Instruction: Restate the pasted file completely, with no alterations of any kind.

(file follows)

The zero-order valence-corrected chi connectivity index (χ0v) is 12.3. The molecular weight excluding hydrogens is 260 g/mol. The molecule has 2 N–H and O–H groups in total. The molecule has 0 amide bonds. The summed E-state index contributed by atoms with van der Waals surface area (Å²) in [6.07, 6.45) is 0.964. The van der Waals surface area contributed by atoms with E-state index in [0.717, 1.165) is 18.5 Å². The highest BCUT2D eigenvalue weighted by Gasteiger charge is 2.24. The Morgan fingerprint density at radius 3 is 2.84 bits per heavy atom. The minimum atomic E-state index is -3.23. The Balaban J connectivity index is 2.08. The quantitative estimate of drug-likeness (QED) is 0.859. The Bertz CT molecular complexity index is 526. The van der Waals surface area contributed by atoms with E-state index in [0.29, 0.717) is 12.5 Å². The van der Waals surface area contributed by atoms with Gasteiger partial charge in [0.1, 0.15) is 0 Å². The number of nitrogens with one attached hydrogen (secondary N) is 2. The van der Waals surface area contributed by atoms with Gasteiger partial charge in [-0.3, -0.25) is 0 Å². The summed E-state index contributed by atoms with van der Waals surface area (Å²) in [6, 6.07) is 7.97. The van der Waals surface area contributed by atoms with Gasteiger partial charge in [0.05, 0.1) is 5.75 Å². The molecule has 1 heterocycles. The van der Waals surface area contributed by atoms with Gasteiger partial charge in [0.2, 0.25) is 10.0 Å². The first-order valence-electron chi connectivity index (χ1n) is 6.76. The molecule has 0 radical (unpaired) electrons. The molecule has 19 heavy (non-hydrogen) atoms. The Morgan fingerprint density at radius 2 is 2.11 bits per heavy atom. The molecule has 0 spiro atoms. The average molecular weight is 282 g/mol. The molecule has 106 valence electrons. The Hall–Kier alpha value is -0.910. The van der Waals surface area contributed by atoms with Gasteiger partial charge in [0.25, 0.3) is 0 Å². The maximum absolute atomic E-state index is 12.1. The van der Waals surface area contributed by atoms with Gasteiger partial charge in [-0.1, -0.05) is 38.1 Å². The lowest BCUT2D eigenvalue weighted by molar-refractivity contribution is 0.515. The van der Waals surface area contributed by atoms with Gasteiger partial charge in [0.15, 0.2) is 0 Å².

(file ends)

The zero-order valence-corrected chi connectivity index (χ0v) is 12.3. The molecular weight excluding hydrogens is 260 g/mol. The molecule has 2 N–H and O–H groups in total. The molecule has 0 amide bonds. The summed E-state index contributed by atoms with van der Waals surface area (Å²) in [6.07, 6.45) is 0.964. The van der Waals surface area contributed by atoms with E-state index in [0.717, 1.165) is 18.5 Å². The highest BCUT2D eigenvalue weighted by Gasteiger charge is 2.24. The Morgan fingerprint density at radius 3 is 2.84 bits per heavy atom. The minimum atomic E-state index is -3.23. The Balaban J connectivity index is 2.08. The quantitative estimate of drug-likeness (QED) is 0.859. The Bertz CT molecular complexity index is 526. The van der Waals surface area contributed by atoms with E-state index in [0.29, 0.717) is 12.5 Å². The van der Waals surface area contributed by atoms with Gasteiger partial charge in [0.1, 0.15) is 0 Å². The number of nitrogens with one attached hydrogen (secondary N) is 2. The van der Waals surface area contributed by atoms with Gasteiger partial charge in [-0.3, -0.25) is 0 Å². The summed E-state index contributed by atoms with van der Waals surface area (Å²) in [6, 6.07) is 7.97. The van der Waals surface area contributed by atoms with Gasteiger partial charge in [0.05, 0.1) is 5.75 Å². The molecule has 1 heterocycles. The van der Waals surface area contributed by atoms with Gasteiger partial charge in [0.2, 0.25) is 10.0 Å². The first-order valence-electron chi connectivity index (χ1n) is 6.76. The molecule has 0 radical (unpaired) electrons. The molecule has 19 heavy (non-hydrogen) atoms. The Morgan fingerprint density at radius 2 is 2.11 bits per heavy atom. The molecule has 0 spiro atoms. The average molecular weight is 282 g/mol. The molecule has 106 valence electrons. The Hall–Kier alpha value is -0.910. The van der Waals surface area contributed by atoms with Gasteiger partial charge in [0.25, 0.3) is 0 Å². The maximum absolute atomic E-state index is 12.1. The van der Waals surface area contributed by atoms with Gasteiger partial charge in [-0.1, -0.05) is 38.1 Å². The lowest BCUT2D eigenvalue weighted by molar-refractivity contribution is 0.515. The van der Waals surface area contributed by atoms with Gasteiger partial charge in [0.15, 0.2) is 0 Å².